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Self-organization of knowledge economies

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  • Lafond, Francois

    ()
    (UNU-MERIT / MGSoG)

Abstract

Suppose that homogenous agents fully consume their time to invent new ideas and learn ideas from their friends. If the social network is complete and agents pick friends and ideas of friends uniformly at random, the distribution of ideas’ popularity is an extension of the Yule-Simon distribution. It has a power-law tail, with an upward or downward curvature. For infinite population it converges to the Yule-Simon distribution. The power law is steeper when innovation is high. Diffusion follows S-shaped curves.

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Bibliographic Info

Paper provided by United Nations University - Maastricht Economic and Social Research Institute on Innovation and Technology (MERIT) in its series MERIT Working Papers with number 040.

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Date of creation: 2013
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Handle: RePEc:unm:unumer:2013040

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Keywords: innovation; diffusion; two-mode networks; cumulative advantage; quadratic attachment kernel; power law; Yule-Simon distribution; generalized hypergeometric distribution;

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  1. Geroski, Paul A, 1999. "Models of Technology Diffusion," CEPR Discussion Papers, C.E.P.R. Discussion Papers 2146, C.E.P.R. Discussion Papers.
  2. Sen, Amartya, 2001. "Development as Freedom," OUP Catalogue, Oxford University Press, Oxford University Press, number 9780192893307, October.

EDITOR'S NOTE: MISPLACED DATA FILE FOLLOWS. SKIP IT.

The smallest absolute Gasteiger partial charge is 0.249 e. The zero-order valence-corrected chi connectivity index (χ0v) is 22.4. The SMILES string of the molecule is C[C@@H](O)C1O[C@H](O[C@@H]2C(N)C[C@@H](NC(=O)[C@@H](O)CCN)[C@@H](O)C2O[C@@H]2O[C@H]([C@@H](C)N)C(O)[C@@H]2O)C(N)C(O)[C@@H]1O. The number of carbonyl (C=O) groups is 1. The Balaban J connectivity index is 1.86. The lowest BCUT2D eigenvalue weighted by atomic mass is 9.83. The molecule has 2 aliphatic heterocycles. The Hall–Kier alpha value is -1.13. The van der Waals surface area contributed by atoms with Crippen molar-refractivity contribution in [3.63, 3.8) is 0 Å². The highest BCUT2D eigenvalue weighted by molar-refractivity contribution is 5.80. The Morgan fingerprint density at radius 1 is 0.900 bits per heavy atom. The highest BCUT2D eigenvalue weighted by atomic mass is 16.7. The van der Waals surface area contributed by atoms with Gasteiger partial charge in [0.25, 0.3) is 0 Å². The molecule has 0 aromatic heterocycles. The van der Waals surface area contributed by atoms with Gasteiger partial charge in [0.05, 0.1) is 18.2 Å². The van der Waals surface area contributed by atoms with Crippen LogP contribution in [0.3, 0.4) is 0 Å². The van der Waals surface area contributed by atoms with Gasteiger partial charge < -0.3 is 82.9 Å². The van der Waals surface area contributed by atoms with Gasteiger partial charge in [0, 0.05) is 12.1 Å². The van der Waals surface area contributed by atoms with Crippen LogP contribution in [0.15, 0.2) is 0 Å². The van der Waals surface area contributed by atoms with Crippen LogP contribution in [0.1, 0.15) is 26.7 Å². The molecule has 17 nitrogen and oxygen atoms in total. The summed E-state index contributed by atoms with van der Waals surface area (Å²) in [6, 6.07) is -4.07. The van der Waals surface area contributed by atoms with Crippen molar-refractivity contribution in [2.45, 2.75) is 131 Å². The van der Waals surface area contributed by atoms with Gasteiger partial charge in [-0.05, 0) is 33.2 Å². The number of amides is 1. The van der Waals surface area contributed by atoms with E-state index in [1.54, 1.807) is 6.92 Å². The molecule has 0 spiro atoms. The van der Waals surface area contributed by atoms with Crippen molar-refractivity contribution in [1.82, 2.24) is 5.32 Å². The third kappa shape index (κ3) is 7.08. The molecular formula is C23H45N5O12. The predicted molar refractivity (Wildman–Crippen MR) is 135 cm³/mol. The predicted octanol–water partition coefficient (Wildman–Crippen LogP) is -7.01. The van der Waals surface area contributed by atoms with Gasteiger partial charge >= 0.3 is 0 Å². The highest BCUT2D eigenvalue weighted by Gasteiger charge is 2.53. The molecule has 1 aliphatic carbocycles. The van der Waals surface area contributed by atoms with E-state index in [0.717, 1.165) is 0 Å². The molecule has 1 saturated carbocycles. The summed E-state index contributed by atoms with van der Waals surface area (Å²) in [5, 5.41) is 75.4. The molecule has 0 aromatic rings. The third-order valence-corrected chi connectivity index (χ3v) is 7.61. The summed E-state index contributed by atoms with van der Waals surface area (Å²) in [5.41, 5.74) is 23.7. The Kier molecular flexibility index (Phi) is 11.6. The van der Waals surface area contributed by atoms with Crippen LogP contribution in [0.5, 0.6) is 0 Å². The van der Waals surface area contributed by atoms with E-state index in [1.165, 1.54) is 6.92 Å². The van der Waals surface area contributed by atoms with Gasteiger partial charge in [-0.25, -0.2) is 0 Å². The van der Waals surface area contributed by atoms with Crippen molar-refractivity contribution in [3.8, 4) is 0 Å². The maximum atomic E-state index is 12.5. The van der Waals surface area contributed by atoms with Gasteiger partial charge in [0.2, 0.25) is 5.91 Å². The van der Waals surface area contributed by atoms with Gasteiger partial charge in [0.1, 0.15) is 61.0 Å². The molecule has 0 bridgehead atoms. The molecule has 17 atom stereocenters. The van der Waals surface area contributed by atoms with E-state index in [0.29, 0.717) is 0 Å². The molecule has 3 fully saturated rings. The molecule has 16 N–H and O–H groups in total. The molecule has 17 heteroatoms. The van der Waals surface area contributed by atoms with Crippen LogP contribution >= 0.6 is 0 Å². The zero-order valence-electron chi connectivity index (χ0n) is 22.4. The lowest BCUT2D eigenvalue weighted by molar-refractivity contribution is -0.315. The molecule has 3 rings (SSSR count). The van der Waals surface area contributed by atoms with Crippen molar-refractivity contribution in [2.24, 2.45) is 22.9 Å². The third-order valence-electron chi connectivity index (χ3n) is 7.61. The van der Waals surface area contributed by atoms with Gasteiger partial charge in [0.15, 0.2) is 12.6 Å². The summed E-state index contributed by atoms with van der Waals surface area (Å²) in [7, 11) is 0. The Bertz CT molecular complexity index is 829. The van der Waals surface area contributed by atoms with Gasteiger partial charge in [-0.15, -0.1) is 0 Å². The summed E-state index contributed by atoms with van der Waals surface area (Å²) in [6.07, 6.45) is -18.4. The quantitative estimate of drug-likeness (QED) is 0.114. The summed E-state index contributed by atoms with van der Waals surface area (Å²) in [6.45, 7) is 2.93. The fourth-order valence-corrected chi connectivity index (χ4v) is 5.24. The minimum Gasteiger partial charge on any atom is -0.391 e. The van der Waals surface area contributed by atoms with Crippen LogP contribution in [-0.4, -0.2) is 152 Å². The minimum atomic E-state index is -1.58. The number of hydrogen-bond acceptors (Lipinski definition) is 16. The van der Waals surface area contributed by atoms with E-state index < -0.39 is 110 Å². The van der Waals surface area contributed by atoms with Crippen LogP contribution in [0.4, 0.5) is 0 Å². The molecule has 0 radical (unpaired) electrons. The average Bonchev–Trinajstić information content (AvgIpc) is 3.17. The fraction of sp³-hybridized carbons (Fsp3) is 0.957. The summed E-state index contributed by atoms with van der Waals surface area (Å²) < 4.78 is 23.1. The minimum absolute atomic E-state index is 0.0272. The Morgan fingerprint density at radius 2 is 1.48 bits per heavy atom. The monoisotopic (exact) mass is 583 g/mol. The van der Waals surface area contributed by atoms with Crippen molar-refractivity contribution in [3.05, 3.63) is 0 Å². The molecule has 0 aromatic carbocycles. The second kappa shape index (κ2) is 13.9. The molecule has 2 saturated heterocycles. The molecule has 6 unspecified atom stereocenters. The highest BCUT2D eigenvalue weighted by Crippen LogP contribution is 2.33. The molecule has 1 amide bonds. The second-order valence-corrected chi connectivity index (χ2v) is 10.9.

3. Robert E. Lucas Jr. & Benjamin Moll, 2014. "Knowledge Growth and the Allocation of Time," Journal of Political Economy, University of Chicago Press, University of Chicago Press, vol. 122(1), pages 1 - 51.
  4. Cowan,Robin & Jonard,Nicolas, 1999. "Network Structure and the Diffusion of Knowledge," Research Memorandum, Maastricht University, Maastricht Economic Research Institute on Innovation and Technology (MERIT) 026, Maastricht University, Maastricht Economic Research Institute on Innovation and Technology (MERIT).
  5. Paul M Romer, 1999. "Endogenous Technological Change," Levine's Working Paper Archive 2135, David K. Levine.
  6. H. Peyton Young, 2009. "Innovation Diffusion in Heterogeneous Populations: Contagion, Social Influence, and Social Learning," American Economic Review, American Economic Association, American Economic Association, vol. 99(5), pages 1899-1924, December.
  7. Matthew O. Jackson & Brian W. Rogers, 2007. "Meeting Strangers and Friends of Friends: How Random Are Social Networks?," American Economic Review, American Economic Association, American Economic Association, vol. 97(3), pages 890-915, June.
  8. Michael Koenig & Jan Lorenz & Fabrizio Zilibotti, 2012. "Innovation vs. Imitation and the Evolution of Productivity Distributions," Discussion Papers, Stanford Institute for Economic Policy Research 11-008, Stanford Institute for Economic Policy Research.
  9. Jovanovic, Boyan & Rob, Rafael, 1989. "The Growth and Diffusion of Knowledge," Review of Economic Studies, Wiley Blackwell, Wiley Blackwell, vol. 56(4), pages 569-82, October.
  10. Lafond, Francois, 2012. "Learning and the structure of citation networks," MERIT Working Papers, United Nations University - Maastricht Economic and Social Research Institute on Innovation and Technology (MERIT) 071, United Nations University - Maastricht Economic and Social Research Institute on Innovation and Technology (MERIT).
  11. Lucas, Robert Jr., 1988. "On the mechanics of economic development," Journal of Monetary Economics, Elsevier, Elsevier, vol. 22(1), pages 3-42, July.
  12. Cohen, Wesley M & Levinthal, Daniel A, 1989. "Innovation and Learning: The Two Faces of R&D," Economic Journal, Royal Economic Society, Royal Economic Society, vol. 99(397), pages 569-96, September.
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